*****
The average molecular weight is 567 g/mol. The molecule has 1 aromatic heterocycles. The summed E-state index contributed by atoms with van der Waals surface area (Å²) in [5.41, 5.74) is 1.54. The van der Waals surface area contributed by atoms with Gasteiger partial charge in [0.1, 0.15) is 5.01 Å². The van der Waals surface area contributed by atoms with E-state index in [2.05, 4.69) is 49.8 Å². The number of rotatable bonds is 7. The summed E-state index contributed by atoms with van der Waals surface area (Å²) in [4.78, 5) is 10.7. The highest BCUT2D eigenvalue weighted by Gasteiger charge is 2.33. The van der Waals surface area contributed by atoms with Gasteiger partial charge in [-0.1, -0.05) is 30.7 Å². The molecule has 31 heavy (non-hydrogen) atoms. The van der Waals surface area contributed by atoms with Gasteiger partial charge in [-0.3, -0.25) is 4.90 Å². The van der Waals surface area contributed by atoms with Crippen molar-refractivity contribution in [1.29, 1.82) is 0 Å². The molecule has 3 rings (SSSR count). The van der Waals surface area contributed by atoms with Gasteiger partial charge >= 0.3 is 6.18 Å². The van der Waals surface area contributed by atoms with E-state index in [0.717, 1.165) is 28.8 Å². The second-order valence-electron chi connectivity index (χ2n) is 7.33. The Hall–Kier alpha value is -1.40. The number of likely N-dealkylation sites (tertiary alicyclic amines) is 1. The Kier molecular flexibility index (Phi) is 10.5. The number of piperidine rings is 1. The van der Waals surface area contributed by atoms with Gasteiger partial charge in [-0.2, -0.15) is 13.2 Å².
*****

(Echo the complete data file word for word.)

The average molecular weight is 567 g/mol. The molecule has 1 aromatic heterocycles. The summed E-state index contributed by atoms with van der Waals surface area (Å²) in [5.41, 5.74) is 1.54. The van der Waals surface area contributed by atoms with Gasteiger partial charge in [0.1, 0.15) is 5.01 Å². The van der Waals surface area contributed by atoms with E-state index in [2.05, 4.69) is 49.8 Å². The number of rotatable bonds is 7. The summed E-state index contributed by atoms with van der Waals surface area (Å²) in [4.78, 5) is 10.7. The highest BCUT2D eigenvalue weighted by Gasteiger charge is 2.33. The van der Waals surface area contributed by atoms with Gasteiger partial charge in [-0.1, -0.05) is 30.7 Å². The molecule has 31 heavy (non-hydrogen) atoms. The van der Waals surface area contributed by atoms with Gasteiger partial charge in [-0.3, -0.25) is 4.90 Å². The van der Waals surface area contributed by atoms with Crippen molar-refractivity contribution in [1.29, 1.82) is 0 Å². The molecule has 3 rings (SSSR count). The van der Waals surface area contributed by atoms with Gasteiger partial charge >= 0.3 is 6.18 Å². The van der Waals surface area contributed by atoms with E-state index in [0.717, 1.165) is 28.8 Å². The second-order valence-electron chi connectivity index (χ2n) is 7.33. The Hall–Kier alpha value is -1.40. The number of likely N-dealkylation sites (tertiary alicyclic amines) is 1. The Kier molecular flexibility index (Phi) is 10.5. The number of piperidine rings is 1. The van der Waals surface area contributed by atoms with Gasteiger partial charge in [-0.2, -0.15) is 13.2 Å².